Creation of Google's new parent company 'Alphabet' shakes up the industry

By Uwear

Google co-founders Larry Page and Sergey Brin announced the creation of a new company called Alphabet Inc. on Tuesday, the new parent company of Google and several other enterprises including health research subsidiaries Life Sciences and Calico, its research arm X lab, and its drone delivery project Wing among others.

RELATED TOPIC: Google Australia supports Aussie children, invests in STEM

The change in structure was brought on by the company’s desire to revitalise its culture and allow operating divisions more freedom in decision making. As multiple companies will now have the ability to operate as independent entities with a CEO for each, it creates more visibility for investors.

The company’s structure will be similar to Warren Buffett’s empire, Berkshire Hathaway, as a giant conglomerate with smaller subsidiaries underneath. This restructure will provide consumers with a better understanding of Google's overall performance, which has been requested by the U.S. stock market for some time now.

“We’ve long believed that over time companies tend to get comfortable doing the same thing, just making incremental changes,” said Page on Google's official blog. “But in the technology industry, where revolutionary ideas drive the next big growth areas, you need to be a bit uncomfortable to stay relevant.”

RELATED TOPIC: A Case for R&D Departments: How Failures Like Google Glass Can Still Be Wins

The shakeup will give more insight into how Google invests in its ventures such as driverless cars, health-related technology and high-speed internet service. There has already been a four per cent increase in shares in the ASX in just the first day of trading since the announcement, as the stock has already rose by 25 per cent this year.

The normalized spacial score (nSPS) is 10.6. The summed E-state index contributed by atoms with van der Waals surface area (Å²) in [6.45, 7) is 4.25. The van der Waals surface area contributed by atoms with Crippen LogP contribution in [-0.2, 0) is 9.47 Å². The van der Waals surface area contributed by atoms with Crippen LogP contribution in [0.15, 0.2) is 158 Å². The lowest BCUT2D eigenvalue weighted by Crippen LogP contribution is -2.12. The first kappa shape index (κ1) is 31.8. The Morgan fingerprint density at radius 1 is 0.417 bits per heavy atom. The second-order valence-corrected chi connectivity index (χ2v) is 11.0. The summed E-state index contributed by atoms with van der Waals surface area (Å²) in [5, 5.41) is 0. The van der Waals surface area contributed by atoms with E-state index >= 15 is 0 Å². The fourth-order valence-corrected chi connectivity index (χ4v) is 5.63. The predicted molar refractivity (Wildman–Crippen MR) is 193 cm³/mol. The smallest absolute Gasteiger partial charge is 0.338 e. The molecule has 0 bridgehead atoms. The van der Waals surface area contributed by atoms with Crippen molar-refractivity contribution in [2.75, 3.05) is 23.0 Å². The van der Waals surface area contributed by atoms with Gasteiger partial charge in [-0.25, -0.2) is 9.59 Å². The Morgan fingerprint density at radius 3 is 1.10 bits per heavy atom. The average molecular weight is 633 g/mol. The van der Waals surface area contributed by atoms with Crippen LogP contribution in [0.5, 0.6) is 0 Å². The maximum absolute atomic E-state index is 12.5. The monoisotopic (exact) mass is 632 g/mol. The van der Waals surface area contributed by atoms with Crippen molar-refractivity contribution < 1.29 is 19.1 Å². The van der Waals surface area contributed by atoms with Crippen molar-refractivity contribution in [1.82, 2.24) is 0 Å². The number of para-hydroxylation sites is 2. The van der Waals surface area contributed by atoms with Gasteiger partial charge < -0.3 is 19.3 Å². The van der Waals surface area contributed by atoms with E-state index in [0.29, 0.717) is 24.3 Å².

There won’t be much change for shareholders either, as Alphabet will replace Google as the publicly-traded entity. All of Google’s shares will automatically be converted into the same number of shares of Alphabet with the same rights, as both GOOGL and GOOG will be continued to be traded on the market.

Google, which generates most of the company’s US$60 billion in annual revenue, will now be run by Sundar Pichai, formerly Google’s senior vice president in charge of products.

RELATED TOPIC: Australian companies successfully using Google+

An exciting new chapter in Google’s existence, the name Alphabet was chosen because it represents a collection of letters that represent language—one of humanity’s best innovations.

For years, Google has been the global leader in internet search and has made advertising linked to those searches into a very profitable business model. However, with its share falling since reaching an all-time high in 2014, Google hasn’t experienced quite as much success with its other ventures.

It appears that is about to change.

Let's connect!  

Check out the latest edition of Business Review Australia!

Share

Featured Articles

Exec interview: Brook Sims, COO, MAC Diversity Recruiters

Passionate about helping others find their voice, diversity leader and COO Brook Sims talks powerful leadership, diverse teams and being a change agent

Best new books that will make you a better leader

From inspiring CEO memoirs to strategic guides, these new books dish up plenty of principles, strategies, and anecdotes to help you become a better boss

5 Mins With: Jeff Li, founder and CEO of Shoplazza

Named in Fortune China’s 40 under 40 for 2022, former Baidu head Jeff Li is the entrepreneurial founder and CEO of ecommerce platform Shoplazza

Workplace special – the changing nature of the office

Leadership & Strategy

Meet Shanique Bonelli-Moore, DEI leader at Clorox

Sustainability

Forterro CEO Dean Forbes – inspirational leadership

Leadership & Strategy